circulated and discussed.  The Forum will be co-hosted by the
Non-Commercial Domain Name Holders Constituency (NCDNHC) of the ICANN
Domain Name Supporting Organization.  The Internet Democracy Project
is also encouraging Internet users to register for the first ICANN
At-Large elections in October.  Registration for the elections will
close at the end of July.
While encouragement of public involvement in ICANN will be the first
goal for the Internet Democracy Project, the Project will focus on
other entities and issues that may affect the future development of
the Internet.
The homepage of the Internet Democracy Project, with information about
the Yokohama Forum on Civil Society and ICANN, is available at:
Information about the Internet Corporation for Assigned Names and
Numbers and registration for the upcoming At-Large elections is
available at:
[4] European Parliament Adopts Resolution on Safe Harbor
On July 5, the European Parliament adopted a resolution criticizing
the preliminary decision of the European Commission to accept the
latest Safe Harbor proposal.  The report, drafted by the European
Parliament Committee on Citizens' Freedoms and Rights, Justice and
Home Affairs, argues that the agreement needs to be re-negotiated to
provide better protection for the personal information of European
citizens when processed by U.S. companies.
The resolution stresses in particular the need for an individual right
of appeal to an independent public body, a right to compensation for
privacy infringements, clear guidelines for redress, and a review of
the system within six months of its implementation.  It also notes
that Safe Harbor will only protect personal data from EU citizens,
will only apply to companies overseen by the Federal Trade Commission
and Department of Transportation (excluding the financial and
telecommunications sectors) and carves out exceptions for public
records information protected by EU law.
Under EU law, the European Commission is not bound by the decision of
the European Parliament.  However, it may be subject to sanctions by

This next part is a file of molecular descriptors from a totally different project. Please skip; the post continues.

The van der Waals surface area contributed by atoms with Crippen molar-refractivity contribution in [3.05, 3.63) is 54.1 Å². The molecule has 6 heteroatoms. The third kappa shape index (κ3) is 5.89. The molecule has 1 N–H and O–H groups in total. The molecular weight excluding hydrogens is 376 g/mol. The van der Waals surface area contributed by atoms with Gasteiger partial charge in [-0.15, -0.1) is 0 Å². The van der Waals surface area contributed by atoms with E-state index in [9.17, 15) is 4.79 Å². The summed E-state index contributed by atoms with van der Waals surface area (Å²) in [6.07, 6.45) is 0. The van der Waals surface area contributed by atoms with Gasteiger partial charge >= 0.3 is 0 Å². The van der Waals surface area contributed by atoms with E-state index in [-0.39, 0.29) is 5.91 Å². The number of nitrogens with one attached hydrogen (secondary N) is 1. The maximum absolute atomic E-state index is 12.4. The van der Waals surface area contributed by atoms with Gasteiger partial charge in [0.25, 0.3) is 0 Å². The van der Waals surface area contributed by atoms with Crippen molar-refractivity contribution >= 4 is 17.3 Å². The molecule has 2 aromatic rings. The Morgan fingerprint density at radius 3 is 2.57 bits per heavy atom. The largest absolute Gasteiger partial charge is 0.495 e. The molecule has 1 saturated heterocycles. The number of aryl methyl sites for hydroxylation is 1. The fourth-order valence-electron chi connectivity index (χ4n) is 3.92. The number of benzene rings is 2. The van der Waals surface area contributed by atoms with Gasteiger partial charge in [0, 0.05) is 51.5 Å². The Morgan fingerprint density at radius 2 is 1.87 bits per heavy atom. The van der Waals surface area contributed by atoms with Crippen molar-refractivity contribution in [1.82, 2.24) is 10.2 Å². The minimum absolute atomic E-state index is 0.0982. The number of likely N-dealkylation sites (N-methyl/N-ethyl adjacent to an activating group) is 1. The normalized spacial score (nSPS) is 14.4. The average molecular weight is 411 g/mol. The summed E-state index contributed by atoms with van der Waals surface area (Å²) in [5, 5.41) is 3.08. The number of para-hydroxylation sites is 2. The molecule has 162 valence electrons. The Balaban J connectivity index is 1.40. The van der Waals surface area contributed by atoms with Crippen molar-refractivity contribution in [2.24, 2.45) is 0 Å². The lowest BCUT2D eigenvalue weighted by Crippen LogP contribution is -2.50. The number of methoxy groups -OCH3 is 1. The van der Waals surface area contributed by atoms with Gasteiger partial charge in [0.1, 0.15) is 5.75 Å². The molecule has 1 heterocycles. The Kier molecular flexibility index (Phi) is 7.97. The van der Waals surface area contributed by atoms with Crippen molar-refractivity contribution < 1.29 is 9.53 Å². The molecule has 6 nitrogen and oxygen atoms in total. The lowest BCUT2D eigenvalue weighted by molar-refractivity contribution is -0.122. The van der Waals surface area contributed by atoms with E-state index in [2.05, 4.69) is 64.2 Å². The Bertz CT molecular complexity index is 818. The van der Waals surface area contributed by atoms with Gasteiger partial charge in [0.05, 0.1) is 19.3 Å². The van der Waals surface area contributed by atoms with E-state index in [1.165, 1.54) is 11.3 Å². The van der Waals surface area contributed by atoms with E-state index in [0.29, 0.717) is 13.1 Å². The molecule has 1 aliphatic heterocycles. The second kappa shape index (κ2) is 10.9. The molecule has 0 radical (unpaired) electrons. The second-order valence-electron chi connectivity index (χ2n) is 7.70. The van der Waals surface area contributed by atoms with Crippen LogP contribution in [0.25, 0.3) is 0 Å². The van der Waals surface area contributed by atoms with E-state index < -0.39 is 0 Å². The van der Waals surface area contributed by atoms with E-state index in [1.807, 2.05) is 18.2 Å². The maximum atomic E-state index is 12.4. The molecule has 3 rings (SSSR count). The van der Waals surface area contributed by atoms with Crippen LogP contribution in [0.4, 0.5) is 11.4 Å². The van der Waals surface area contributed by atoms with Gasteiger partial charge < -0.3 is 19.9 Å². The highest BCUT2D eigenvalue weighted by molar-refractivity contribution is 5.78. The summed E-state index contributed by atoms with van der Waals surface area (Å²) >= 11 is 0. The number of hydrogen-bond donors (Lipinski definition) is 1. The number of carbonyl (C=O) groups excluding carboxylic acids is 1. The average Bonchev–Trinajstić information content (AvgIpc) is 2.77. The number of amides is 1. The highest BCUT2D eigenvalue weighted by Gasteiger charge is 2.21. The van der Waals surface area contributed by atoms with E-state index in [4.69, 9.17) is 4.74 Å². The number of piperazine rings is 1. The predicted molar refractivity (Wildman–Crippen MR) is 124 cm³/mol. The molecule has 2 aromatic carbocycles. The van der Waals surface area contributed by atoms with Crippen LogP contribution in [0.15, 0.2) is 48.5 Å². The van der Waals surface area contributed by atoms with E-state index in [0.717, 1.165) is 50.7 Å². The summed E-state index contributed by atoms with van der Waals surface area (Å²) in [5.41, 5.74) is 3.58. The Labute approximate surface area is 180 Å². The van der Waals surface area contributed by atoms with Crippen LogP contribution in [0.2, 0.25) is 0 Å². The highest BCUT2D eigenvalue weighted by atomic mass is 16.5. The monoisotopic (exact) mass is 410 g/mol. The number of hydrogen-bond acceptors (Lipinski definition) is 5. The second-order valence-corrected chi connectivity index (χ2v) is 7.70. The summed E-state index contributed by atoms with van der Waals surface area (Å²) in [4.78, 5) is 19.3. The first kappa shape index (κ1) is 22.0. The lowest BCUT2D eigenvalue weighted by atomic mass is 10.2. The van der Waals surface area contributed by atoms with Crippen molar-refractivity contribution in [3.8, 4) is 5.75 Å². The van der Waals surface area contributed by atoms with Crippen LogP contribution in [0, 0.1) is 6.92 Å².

the Parliament if it fails to re-negotiate the agreement in accordance
with the resolution.
The European Parliament resolution is available at:
EPIC's Testimony before the European Parliament on Privacy and Data
Protection (February 2000):
[5] Supreme Court to Review Constitutionality of Wiretap Laws
On June 26, the Supreme Court decided to review a federal appellate
decision which held that portions of the federal wiretap law are
unconstitutional.  In Bartnicki v. Vopper, the U.S. Third Circuit
Court of Appeals concluded that an individual can lawfully distribute
information that he or she knew, or had reason to know, was obtained
through the illegal interception of a telephone call.  The Court
reasoned that provisions of the wiretap law that prohibit the
disclosure of illegally obtained information violate the First
Amendment and have a chilling effect on free speech.
In an almost identical case, the D.C. Circuit Court of Appeals reached
the opposite conclusion.  In Boehner v. McDermott, the D.C. Circuit
held that punishing the disclosure of an illegally intercepted
conversation does not conflict with the Constitution.  In a
provocative analysis, the court noted the importance of preserving the
privacy of cellular communications by finding that the wiretap laws do
not restrict, but rather promote, free speech by removing the fear of
unlawful eavesdropping.
In light of these conflicting opinions, the Supreme Court decided to
review the Third Circuit's decision in Bartnicki v. Vopper.  The
outcome of this case is likely to have a significant impact on the
boundaries of free speech and the development of privacy rights in the
digital age.
In other litigation activity, EPIC recently filed an amicus brief with
the Second Circuit in a telephone privacy case (Conboy v. AT&T),
arguing that the lower court erred in concluding that consumers did
not suffer any compensable damages when their unlisted phone number,
billing address and billing information were disclosed without their
Background information about Bartnicki v. Vopper is available at:
EPIC's amicus brief in Conboy v. AT&T is available at:
[6] Survey Conducted on the State of First Amendment
According to the 2000 State of the First Amendment survey, many
Americans, while theoretically in support of the First Amendment and
its protections, are willing to temper some of those fundamental
rights when confronted with offensive or controversial speech.
In the survey of 1015 adults, sixty-three percent of the respondents
were willing to place restrictions on racially offensive speech in
public and fifty-three would support similar restrictions on
religiously offensive speech.  However, only thirty-six percent would
support passing a law that actually forbade such speech.
Opinions about freedom of the press were also surveyed, with only
sixty-seven percent supporting the right of the press to report or
publish what they thought was appropriate.  In addition, forty percent
of respondents replied that they believed the press had too much
Respondents' views on Internet speech were mixed.  While seventy-four
percent theoretically supported treating online and offline speech the